From: Edward Diener (eldiener_at_[hidden])
Date: 2020-12-02 14:55:58
On 12/2/2020 9:42 AM, Andrey Semashev via Boost wrote:
> On 12/2/20 5:08 PM, Edward Diener via Boost wrote:
>> On 12/2/2020 5:12 AM, Andrey Semashev via Boost wrote:
>>> On 12/2/20 1:21 AM, Edward Diener via Boost wrote:
>>>> I believe the great majority of Boost libraries attempt to maintain
>>>> ABI compatibility between releases.
>>> My impression is the opposite. Boost has never declared backward ABI
>>> or API compatibility. There's a reason why binary distributions of
>>> Boost append a version tag that matches Boost version to packages and
>> Whether Boost declares it or not I do not think Boost libraries change
>> the API or ABI very often between releases and, if they do, they will
>> notify the end-user about it.
> No, not really. Internal changes are often not reflected in the release
> notes at all, while they may affect ABI.
If the binary interface between the end-user and a library remains the
same I do not think changes to some internal structure or internal
functionality matters. Can you give an example where it does ?
> You may have an impression of stability because many Boost libraries
> don't change that much (e.g. due to lack of maintenance). This is not a
> result of a maintenance decision, but a product of the lack of
> development. Hence this is not a guarantee or promise or whatever that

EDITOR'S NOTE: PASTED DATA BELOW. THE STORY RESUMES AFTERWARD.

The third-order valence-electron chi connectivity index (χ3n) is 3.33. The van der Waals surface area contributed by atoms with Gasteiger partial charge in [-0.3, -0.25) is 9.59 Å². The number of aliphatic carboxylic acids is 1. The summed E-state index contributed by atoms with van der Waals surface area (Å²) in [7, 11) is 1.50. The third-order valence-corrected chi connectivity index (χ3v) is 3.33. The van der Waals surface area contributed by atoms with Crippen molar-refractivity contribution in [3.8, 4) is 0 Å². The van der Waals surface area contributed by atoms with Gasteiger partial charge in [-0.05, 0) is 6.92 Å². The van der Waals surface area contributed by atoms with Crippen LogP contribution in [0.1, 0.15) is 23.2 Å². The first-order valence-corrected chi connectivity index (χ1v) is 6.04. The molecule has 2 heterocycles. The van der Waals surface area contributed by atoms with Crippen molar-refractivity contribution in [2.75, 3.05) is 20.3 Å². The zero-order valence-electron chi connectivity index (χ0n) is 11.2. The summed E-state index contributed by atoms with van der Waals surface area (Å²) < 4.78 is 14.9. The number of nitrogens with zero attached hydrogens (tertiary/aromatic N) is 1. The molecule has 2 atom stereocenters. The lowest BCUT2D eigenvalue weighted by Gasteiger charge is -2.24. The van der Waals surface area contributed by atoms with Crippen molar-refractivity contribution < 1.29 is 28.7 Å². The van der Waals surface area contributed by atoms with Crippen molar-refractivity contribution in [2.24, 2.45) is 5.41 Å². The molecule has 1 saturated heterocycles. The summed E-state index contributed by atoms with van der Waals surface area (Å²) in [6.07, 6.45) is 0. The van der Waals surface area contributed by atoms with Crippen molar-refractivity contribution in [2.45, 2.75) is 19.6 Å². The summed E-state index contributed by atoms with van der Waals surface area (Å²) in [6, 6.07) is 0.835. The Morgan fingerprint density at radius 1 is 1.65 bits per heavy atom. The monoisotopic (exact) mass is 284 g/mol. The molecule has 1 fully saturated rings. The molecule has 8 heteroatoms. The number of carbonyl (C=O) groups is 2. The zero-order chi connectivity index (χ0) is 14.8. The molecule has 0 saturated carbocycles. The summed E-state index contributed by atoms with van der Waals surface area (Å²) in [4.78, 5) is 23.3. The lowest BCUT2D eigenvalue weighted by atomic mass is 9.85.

> ABI/API is stable.
>> So are you telling me that if I have gcc-10.2 I should be able to use
>> the gcc-5.1 libstdc without any ABI problems ?
> No, because a program compiled with gcc 10 may use symbols of the
> standard library that were not available in gcc 5. But you could do the
> other way around - have your program compiled by gcc 5 and run it with
> libstdc++ from gcc 10. People do this rather often, when they install
> pre-compiled binaries from external sources (i.e. not from the distro
> There are a few ABI changes that were made in gcc (the compiler, not
> libstdc++), but there are options to highlight code affected by them or
> switch to the older behavior. I did not research whether libstdc++ is
> affected by those, but I would assume either not affected or the
> necessary workarounds are in place.
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